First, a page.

But plotting isn’t everything; you can plot well and still write poorly. But intrigue, suspense, thrills… are also not about the words you choose or your writing capability. They are about the absence of information. Writing a good novel that readers keep reading is all about creating open story loops, by increasing unresolved weirdness, they keep reading to find out what is happening.

If you info-dump them to death in the first few pages, or nothing new/weird/unexplained is happening, they’ll probably get bored. Information management is a critical writing skill that almost nobody else talks about, and I’ve spent years trying to figure it out. Don’t worry, you can learn it in a one hour video, but it’d be easier to sign up for my writing course – which will save you thousands of dollars in developmental editing.

My writing process

Another author’s writing process isn’t always useful, but here’s mine: I look at pretty book covers until I see something I love enough to tell a story for it. I figure out the genre and audience and tropes, and read some bestsellers to get a feel. I use my plotting templates to kind of figure out the basic story.

Then I research the locations, ancient myths, and fill in the blanks with a lot of my personal experiences.

I’m very good at procrastinating, so I can’t really work unless I absolutely force myself – that means, I do nothing else until I write, or I write before I do anything else. There’s two parts of writing: drafting and revision.

  • I like to draft books on a bluetooth keyboard on my iphone, at a nice coffeeshop or on the couch. I do 20 minute sprints and can sometimes get around 3000 words in a few hours. That’s a pretty good day, but those are rare.
  • When I have those words, I past it into my Word doc on my desktop until it’s mostly fleshed out. I’ll always find new scenes I didn’t plan that need to be written.
  • Then I take that big, messy file and start editing.
  • I go through, 4 to 7 rounds.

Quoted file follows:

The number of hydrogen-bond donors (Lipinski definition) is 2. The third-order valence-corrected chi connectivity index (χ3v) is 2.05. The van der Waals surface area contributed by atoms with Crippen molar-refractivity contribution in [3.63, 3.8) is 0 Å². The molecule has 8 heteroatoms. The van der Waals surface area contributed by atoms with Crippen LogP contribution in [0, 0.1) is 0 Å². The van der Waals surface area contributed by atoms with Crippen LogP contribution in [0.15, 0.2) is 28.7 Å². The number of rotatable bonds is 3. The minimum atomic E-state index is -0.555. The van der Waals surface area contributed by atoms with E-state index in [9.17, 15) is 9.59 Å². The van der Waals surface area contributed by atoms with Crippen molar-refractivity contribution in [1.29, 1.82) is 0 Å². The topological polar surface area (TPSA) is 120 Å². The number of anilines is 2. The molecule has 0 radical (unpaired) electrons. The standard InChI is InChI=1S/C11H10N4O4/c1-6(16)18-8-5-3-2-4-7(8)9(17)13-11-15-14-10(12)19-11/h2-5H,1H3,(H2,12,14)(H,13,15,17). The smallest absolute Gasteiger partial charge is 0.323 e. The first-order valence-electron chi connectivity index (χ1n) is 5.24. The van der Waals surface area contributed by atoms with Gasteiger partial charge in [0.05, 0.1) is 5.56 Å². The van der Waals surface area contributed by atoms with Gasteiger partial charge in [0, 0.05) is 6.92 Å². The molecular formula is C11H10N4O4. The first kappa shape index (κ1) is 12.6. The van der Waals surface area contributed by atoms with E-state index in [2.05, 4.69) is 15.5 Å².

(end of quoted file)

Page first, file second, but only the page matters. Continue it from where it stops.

I have a whole video about this process, but I start with the structure and story, then move on to character motivations to make their actions believable, then scene description and only then, proofreading. You can’t do everything all at once.

What no one tells you about writing

Writing a book is mostly revision, at least for me, but not for everyone.

When you first finish a rough draft, you probably aren’t really finished at all. You shouldn’t be asking for feedback. It’s like seeing a diamond in the mountain and asking people how to get it out. They might point to a thousand different reasons why your book sucks, but no one thing will solve all your problems.

Everything is a structure problem, not a “writing” problem.

You can write poorly and still write great books. The only thing that matters is if it holds their attention.

Creating a whole book is lonely, exhausting and draining. I feel tired all the time, but braindead after working on my book for awhile. But it’s also very rewarding, after you can finally see what you’ve built.

And you can learn it. But not from scanning a few online blog posts or writing tips. You need to learn it for real, which means a lot of study and a lot of practice. Or don’t, maybe you’re a gifted savant… if so, thanks for visiting my site and please leave some of your magic.

PS. I apologize for not actually answering the question in the title… but I’ve answered it in thousands of ways already over the past decade and it’s easier to point to some of my resources than always start over from scratch. It’s a very big topic. I’ll try to do better next time.